It doesn’t have to be good – but it should be good enough to make you happy…


It’s especially true if you work in a digital media role that you never escape the office.
I could quite easily do all my work on my smartphone and / or tablet. I certainly did when I started Sophie’s Voice as It Took Two 18 months ago.
Now I almost always do a little work in bed as Mr Sophie’s Voice slumbers away next to me.
Today, I’m thinking Instagram – yesterday I wrote two posts – both scheduled for next week. It’s insane really but also a reality for lots of people.
Especially women, I’m afraid. Typically we’re the primary care givers in any domestic environment. The yoke of social expectation is horrendously hard to shake off.
I’m a stay at home mum. I’m also a writer, digital marketing and social media consultant and student. That’s a lot of shit going on.
I’m not exceptional either – I can name countless other women (all friends) who are either in the same boat or who work and struggle with childcare. They struggle to get from the school gates to work on time. They struggle to get from work to the kids’ pick up on time. They struggle to find the energy to help with homework, cook a meal and then – possibly – get back to work after dinner.
If I put that in the job description for ‘mother’, you wouldn’t apply. I get paid fuck all, frankly. I’m lucky that Mr Sophie’s Voice can subsidise me if I have a bad month. If one of my little darlings is ill, I am called upon – I suppose that I should be flattered that it’s by them – and I still get up in the nights, if required.
The feeling of being depended upon to the extent where you have little or no personal freedom – where every choice involves considering others first – is, to me, oppressive.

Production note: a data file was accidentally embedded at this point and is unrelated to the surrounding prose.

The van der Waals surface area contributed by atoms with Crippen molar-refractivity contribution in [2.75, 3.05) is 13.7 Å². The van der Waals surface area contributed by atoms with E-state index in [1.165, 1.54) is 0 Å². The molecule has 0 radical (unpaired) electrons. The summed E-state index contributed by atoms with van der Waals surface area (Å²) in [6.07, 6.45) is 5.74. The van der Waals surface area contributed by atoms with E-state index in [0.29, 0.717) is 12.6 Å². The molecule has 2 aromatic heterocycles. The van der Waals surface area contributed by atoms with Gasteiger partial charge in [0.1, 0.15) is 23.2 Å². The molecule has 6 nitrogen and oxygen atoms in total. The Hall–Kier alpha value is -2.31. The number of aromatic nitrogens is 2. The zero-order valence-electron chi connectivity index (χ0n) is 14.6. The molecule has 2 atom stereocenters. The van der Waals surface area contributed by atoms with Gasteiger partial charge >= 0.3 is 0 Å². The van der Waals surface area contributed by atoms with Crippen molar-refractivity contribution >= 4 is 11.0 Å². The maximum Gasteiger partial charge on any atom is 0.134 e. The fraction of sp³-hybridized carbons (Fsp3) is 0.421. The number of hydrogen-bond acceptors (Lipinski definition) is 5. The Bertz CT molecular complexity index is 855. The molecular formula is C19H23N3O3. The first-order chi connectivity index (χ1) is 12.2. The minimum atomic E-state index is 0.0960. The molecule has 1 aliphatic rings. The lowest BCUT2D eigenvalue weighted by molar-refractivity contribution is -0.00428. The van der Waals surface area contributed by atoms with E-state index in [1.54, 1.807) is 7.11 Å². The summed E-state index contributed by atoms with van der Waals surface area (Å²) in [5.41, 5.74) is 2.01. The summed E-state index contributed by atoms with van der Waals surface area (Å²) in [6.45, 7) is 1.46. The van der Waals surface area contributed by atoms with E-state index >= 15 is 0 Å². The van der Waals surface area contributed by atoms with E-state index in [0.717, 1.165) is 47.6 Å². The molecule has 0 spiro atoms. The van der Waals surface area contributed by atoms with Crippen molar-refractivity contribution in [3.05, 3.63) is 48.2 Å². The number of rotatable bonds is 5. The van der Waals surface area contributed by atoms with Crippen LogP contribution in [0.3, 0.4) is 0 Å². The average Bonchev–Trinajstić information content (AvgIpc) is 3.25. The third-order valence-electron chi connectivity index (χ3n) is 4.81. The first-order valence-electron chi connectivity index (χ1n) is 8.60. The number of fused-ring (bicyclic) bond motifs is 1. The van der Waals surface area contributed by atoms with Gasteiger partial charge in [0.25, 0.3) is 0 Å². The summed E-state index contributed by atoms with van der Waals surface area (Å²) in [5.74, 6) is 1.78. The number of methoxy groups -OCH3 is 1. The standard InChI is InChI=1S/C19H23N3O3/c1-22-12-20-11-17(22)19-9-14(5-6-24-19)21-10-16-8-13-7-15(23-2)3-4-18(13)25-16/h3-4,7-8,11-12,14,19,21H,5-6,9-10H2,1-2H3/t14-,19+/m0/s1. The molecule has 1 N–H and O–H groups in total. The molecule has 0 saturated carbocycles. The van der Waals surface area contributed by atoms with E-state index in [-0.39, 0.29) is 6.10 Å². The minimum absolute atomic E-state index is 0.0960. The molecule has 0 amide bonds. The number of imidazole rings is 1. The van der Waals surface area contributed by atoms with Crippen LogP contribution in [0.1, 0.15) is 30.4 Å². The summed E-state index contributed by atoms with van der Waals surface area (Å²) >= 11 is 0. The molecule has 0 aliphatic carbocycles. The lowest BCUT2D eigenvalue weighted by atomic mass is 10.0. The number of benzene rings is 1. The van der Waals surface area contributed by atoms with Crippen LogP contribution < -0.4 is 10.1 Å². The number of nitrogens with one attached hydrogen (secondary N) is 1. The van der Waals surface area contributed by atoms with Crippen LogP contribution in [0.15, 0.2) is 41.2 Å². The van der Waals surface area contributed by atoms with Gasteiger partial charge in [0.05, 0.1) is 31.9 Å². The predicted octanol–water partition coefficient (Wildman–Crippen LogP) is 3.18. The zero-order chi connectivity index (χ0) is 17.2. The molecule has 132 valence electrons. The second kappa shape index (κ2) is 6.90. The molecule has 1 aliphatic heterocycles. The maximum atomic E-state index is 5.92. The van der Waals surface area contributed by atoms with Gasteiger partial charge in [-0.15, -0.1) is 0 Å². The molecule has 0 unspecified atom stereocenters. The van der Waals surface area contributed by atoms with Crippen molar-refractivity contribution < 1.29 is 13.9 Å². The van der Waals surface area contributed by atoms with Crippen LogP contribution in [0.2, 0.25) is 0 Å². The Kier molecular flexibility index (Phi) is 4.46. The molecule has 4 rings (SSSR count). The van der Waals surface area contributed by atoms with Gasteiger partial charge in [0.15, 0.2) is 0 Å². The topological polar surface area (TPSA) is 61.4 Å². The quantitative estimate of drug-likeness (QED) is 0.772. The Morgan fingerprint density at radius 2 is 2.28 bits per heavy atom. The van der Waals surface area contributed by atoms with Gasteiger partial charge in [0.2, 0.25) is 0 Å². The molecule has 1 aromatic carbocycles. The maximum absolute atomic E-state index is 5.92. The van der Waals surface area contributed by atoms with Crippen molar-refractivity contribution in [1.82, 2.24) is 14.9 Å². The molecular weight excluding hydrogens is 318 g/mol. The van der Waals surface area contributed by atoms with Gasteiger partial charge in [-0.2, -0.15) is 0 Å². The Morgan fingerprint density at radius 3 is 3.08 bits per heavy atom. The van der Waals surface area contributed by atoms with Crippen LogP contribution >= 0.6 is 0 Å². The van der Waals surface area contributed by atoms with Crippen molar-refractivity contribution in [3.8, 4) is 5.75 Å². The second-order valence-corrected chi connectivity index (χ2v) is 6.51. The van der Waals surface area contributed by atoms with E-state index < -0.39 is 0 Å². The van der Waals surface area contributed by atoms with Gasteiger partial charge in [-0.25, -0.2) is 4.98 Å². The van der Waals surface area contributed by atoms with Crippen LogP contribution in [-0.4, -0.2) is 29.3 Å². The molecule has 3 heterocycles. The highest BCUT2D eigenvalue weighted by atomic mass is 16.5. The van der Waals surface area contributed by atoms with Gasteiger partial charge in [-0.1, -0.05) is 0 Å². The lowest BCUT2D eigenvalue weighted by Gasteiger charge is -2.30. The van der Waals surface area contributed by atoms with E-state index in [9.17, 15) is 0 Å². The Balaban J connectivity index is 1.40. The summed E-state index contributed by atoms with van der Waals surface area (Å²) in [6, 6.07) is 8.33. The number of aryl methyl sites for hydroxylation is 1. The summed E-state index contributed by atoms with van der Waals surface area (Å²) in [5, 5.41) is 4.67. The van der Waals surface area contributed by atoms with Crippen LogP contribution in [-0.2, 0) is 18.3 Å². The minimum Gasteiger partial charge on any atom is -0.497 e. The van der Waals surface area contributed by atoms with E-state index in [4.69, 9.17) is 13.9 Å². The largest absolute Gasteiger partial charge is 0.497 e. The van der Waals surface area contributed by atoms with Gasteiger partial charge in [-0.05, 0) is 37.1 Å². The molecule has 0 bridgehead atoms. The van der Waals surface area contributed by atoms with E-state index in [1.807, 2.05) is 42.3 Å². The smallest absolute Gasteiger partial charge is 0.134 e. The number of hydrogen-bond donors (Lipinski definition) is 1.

For many women it’s their raison d’être. I’m happy for them but I couldn’t care less. I have to think about myself and – before that (of course, as always) – my children. I don’t want them to see me as Susie Homemaker.
I want them to have an immediate role model who is dynamic, capable, smart, confident and funny. I can’t be any of those things without the stimuli offered by all the things I do – that aren’t parenting.
I tried being a ‘good mother’ – it didn’t stick. Because it didn’t fit. It was too small for me. And too big.
After being a competitive over achiever for years, I discovered something that I am truly shit at. Utterly crap. I couldn’t stop and enjoy it. I got wrapped up in how boring, mundane and stultifying it all is.
Seriously, I started to find things that reminded me that I have a brain. I had 2 years to absorb all the news about the global economic downturn. Ask me anything about it – I was saying ‘Grexit’ 3 years ago.
Of course, I never got to show off my knowledge of current affairs – who wants to talk to a housewife at a party? We’re dowdy little doormats. Each and every one…
Except we’re not. I have plenty of friends who are stay at home mums. They’re as educated as I am. As funny. As informed. Much more charming. And, yes, often just as overlooked as I was.
But the difference between them and I is that they’re happy doing their job – and usually they’re good at it. I’m happy doing my many jobs – because I’m good at them. My friends who work and struggle to pick up their kids are happy – because they’re good at it.